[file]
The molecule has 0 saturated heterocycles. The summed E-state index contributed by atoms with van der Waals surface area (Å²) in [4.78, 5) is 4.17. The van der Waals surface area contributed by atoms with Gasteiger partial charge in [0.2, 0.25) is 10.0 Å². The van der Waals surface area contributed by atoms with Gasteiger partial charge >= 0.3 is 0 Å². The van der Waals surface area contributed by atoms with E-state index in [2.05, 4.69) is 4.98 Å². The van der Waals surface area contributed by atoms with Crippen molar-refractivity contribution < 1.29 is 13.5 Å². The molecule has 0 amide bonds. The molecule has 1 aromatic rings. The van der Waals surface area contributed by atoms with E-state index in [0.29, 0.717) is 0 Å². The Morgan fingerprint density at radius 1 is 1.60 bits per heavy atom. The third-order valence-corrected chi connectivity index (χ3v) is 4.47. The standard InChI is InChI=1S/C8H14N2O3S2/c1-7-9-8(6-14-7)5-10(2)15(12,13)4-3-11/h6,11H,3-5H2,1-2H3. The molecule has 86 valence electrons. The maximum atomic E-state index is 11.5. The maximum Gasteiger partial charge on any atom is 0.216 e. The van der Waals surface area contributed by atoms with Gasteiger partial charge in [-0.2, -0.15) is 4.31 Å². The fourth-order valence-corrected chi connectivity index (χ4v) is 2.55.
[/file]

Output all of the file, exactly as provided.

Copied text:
The molecule has 0 saturated heterocycles. The summed E-state index contributed by atoms with van der Waals surface area (Å²) in [4.78, 5) is 4.17. The van der Waals surface area contributed by atoms with Gasteiger partial charge in [0.2, 0.25) is 10.0 Å². The van der Waals surface area contributed by atoms with Gasteiger partial charge >= 0.3 is 0 Å². The van der Waals surface area contributed by atoms with E-state index in [2.05, 4.69) is 4.98 Å². The van der Waals surface area contributed by atoms with Crippen molar-refractivity contribution < 1.29 is 13.5 Å². The molecule has 0 amide bonds. The molecule has 1 aromatic rings. The van der Waals surface area contributed by atoms with E-state index in [0.29, 0.717) is 0 Å². The Morgan fingerprint density at radius 1 is 1.60 bits per heavy atom. The third-order valence-corrected chi connectivity index (χ3v) is 4.47. The standard InChI is InChI=1S/C8H14N2O3S2/c1-7-9-8(6-14-7)5-10(2)15(12,13)4-3-11/h6,11H,3-5H2,1-2H3. The molecule has 86 valence electrons. The maximum atomic E-state index is 11.5. The maximum Gasteiger partial charge on any atom is 0.216 e. The van der Waals surface area contributed by atoms with Gasteiger partial charge in [-0.2, -0.15) is 4.31 Å². The fourth-order valence-corrected chi connectivity index (χ4v) is 2.55.